Using swissHear is pretty straight forward but implies learning how the buttons work. It will be much easier if you try to get used to the app in a quiet moment. Switch on the TV to a volume that you find just a little to low, sit down at the dining table with a cup of tea and start playing around. To set up your phone for the use with swissHear please follow the instructions below:

  • Plug in simple earphones. Headsets with a microphone will result in poor sound quality and won’t deliver a stereo signal. Medium priced media headphones from a super market will do.
  • Use Basic Amplifier for loud environments, BioAid for conversations in small Groups. Switch between your modules by tapping on the arrow of the profile selector above the volume control.
  • Turn on swissHear using the button in the middle of the volume control. If no earphones are detected this button will be disabled.
  • Control the volume with the big wheel by spinning the control with your finger. Android may want you to acknowledge a warning that the sound level will reach a harmful level for the healthy ear.
  • While you’re speaking, mute your voice with the red suppression button at the bottom of the screen.
  • Modify the settings of a module by tapping on its name over the volume control while swissHear is running. If you have an over-amplified signal you may have to reduce the gain setting. If you can't seem to get enough volume, you can increase the gain.
  • If the signal is not stereo, the quality seems bad or the latency of the signal is large then you may nead to tweak your device.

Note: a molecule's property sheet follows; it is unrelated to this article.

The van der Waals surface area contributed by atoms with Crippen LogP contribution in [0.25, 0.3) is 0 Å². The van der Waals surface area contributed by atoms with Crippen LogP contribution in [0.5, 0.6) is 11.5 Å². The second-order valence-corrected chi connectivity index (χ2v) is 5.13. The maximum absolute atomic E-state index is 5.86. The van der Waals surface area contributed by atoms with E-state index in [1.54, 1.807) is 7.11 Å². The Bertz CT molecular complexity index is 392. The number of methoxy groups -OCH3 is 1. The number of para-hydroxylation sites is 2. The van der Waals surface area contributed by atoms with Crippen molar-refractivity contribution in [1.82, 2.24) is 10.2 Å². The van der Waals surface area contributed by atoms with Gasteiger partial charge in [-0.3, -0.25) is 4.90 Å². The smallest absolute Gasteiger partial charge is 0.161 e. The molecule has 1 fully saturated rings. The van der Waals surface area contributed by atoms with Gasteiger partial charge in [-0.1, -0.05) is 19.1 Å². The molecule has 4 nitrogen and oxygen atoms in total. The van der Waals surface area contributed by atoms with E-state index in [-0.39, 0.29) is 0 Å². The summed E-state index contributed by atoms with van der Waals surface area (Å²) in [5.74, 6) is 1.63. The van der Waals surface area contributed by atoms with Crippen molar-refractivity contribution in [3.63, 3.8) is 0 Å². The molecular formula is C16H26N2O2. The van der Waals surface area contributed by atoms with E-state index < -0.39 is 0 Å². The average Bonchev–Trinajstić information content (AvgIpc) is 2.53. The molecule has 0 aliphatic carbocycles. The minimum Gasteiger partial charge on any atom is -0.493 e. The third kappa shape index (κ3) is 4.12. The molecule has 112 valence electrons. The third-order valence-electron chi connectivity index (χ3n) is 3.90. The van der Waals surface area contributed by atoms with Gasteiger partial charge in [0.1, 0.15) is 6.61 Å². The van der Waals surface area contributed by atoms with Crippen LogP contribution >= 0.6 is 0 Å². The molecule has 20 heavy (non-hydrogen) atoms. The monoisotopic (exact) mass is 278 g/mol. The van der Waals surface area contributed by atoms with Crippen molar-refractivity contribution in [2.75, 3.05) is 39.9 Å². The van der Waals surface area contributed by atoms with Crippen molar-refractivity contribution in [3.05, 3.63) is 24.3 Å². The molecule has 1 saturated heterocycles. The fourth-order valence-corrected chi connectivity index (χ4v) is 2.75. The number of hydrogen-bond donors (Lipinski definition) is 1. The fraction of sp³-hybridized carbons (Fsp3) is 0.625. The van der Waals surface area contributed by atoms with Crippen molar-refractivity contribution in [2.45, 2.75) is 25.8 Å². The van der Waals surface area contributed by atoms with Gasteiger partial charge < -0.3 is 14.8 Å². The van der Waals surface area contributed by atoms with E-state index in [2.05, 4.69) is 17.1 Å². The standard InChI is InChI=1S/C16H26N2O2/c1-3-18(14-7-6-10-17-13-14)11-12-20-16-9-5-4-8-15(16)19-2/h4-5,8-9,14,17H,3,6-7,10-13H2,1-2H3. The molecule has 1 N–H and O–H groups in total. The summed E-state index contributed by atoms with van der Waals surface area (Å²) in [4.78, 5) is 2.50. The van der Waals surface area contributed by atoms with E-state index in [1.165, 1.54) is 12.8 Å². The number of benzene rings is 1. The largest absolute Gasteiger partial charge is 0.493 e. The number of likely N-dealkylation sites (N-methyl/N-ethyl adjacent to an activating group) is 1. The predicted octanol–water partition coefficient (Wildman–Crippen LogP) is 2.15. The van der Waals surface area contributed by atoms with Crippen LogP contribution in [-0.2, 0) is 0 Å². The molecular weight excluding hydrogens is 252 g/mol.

Click here to find detailed information on setting up your device.

IMPORTANT: if you have difficulties reading the text on your phone try the Android accessibility  options

BioAid configuration

The BioAid algorithm has been developed to compensate hearing problems. You can open the configuration page by tapping on the "BioAid" text while swissHear is running. You can choose between the settings for common hearing disorders. Most users will find their correct setting easily. Check out the visual explanation here.

Please create a situation where you have different voices in the background. Listening to a soap will do fine if you set the volume of your TV to a level that you just begin to have difficulties understanding what is being said.

  • A: flat loss, equal amplification across the whole frequency spectrum
  • B: gradual high frequency loss, gentle aplification gradient towards high frequencies
  • C: sharp high frequency loss, steep amplification gradient toward high frequencies
  • D: cookie loss at 1 kHz (deep tones), mid frequency boost at 1 kHz
  • E: cookie loss at 2 kHz (higher tones), mid frequency boost at 2 kHz 
  • F: cookie loss, broad mid frequency boost

Click here to find detailed information on setting up BioAid.

IMPORTANT: It is not possible to use a cheap radio receiver or a small TV set to find your settings. The sound spectrum is constricted by the tiny speakers and you will not get realistic results.